Sunday, February 28, 2010

Books of February 2010

16 Books
7510 pages 

I think this is still more than what I read in an average month.

Ender's Game
Orson Scott Card
ISBN 0-812-55070-6
324 pages
Feb 28

This is one of those books that I reread every few years.   A most amazing book, I only wish that I had discovered it in 1985 when it was written.  A Hugo and Nebula award winner.

George's Marvelous Medicine
Roald Dahl
ISBN 0-590-03274-7
89 pages
Feb 27

So I haven't been counting children's books.  This one I read on my own though.  Picked it up today for when kids are old enough & read it because I like Roald Dahl stories.

Robot Visions
Isaac Asimov
ISBN 0-451-45064-7
482 pages
Feb 26

I liked this.  A nice variety of quick robot stories.

Robots and Empire
Isaac Asimov
ISBN 0-345-32894-9
468 pages
Feb 23

Conflict between spacers and settlers.  Many interesting thoughts on long lifespans and the consequences.  I find it mathematically improbable that there isn't intelligent life out there.  Many reasons have been put forward as to why no contact.  Conspiracy - they already have.  Physics - FTL travel is impossible.  I like what Asimov alludes to in this novel - decadence.  You're a technologically developed species with long life span and many robot servants - why bother exploring?

The Robots of Dawn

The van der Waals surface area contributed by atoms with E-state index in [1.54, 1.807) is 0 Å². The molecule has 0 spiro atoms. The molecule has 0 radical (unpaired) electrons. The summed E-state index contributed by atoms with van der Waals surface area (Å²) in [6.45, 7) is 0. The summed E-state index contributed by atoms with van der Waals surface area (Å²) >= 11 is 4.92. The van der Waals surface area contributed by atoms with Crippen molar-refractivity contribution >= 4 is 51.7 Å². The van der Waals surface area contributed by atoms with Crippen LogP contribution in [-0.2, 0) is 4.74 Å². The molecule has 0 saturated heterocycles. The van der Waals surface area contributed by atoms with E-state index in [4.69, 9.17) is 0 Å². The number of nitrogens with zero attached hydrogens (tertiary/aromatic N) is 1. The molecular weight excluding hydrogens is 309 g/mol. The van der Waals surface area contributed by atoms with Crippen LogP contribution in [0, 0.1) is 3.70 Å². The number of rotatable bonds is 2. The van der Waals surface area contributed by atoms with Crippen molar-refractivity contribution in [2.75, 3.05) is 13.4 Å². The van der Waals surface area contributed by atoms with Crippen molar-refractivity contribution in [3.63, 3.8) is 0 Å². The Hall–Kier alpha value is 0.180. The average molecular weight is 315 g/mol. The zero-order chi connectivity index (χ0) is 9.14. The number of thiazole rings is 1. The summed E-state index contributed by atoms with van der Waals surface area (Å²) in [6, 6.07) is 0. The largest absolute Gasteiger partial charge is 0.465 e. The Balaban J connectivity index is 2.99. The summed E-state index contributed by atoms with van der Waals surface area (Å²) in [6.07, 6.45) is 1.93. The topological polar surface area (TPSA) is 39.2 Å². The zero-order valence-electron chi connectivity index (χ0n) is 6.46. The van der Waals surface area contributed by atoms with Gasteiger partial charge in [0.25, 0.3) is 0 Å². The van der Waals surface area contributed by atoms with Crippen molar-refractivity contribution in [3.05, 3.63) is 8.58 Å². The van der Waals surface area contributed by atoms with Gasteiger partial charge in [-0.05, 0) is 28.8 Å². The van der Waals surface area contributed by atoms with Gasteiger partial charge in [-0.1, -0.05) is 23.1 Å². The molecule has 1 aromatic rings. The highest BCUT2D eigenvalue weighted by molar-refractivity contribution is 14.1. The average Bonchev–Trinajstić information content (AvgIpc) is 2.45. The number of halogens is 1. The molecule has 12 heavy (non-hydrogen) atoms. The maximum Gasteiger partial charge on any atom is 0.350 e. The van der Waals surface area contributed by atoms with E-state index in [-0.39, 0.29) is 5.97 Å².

Isaac Asimov
ISBN 0-345-31571-5
398 pages
Feb 20

I finally finished reading this book.  Its taken me over 25 years.  Picked it up at the library when it came out, but it was too 'heavy' for me as a little kid.  Still a bit of a slog at times, but an entertaining detective story.  It helps that in the meantime, I have read other Asimov robot stories, so I understand more of the background.  Currently working on the sequel.  As sci-fi goes, nobody beats Asimov in either quantity or quality.

Tales from the White Hart
Arthur C. Clarke
148 pages
Feb 16

One of the greats of science fiction.  A collection of cute sci-fi stories slash tall tales.

Will Ferguson
ISBN 0-14-301271-1
339 pages
Feb 15

"Our entire way of life is built on self-doubt and dissatisfaction."  This one has been in my 'to read' pile for a few years now.  Ferguson is also a past participant of CWY.  I'd like to read "Why I Hate Canadians".  The book reminded me of the style of Douglas Adams.

Bernard Cornwell
ISBN 0-06-109194-4
482 pages
Feb 15

Yep, human beings have always been ignorant, superstitious savages.

The Plague Tales
Ann Benson
ISBN 0-440-22510-8
675 pages
Feb 14

A combination sci-fi and historical novel.  It did predict full body scanners at airports, but overall fell flat.  The continued stupidity and illogical decisions of the protagonists (supposedly intelligent scientist types) eliminated all chance of suspension of disbelief. 

Hot Springs
Stephen Hunter
ISBN 0-671-03545-2
527 pages
Feb 12

Found this today.  I stopped reading another book - an extreme rarity - because it wasn't working for me.  Figured this was a good quick read.  Lucky find really for fifty cents, probably the only Stephen Hunter I hadn't read already.  Not literature by any stretch, but I enjoyed it.  The background was helpful for some of the other Swagger novels.

By Heresies Distressed
David Weber
ISBN 0765353997
640 pages
Feb 10

I like the characters & the story & plan to read the next book when it is released, but it hasn't lived up to my expectations from the first novel, Off Armageddon Reef.  Still, I hate waiting for a new book from a series to be published.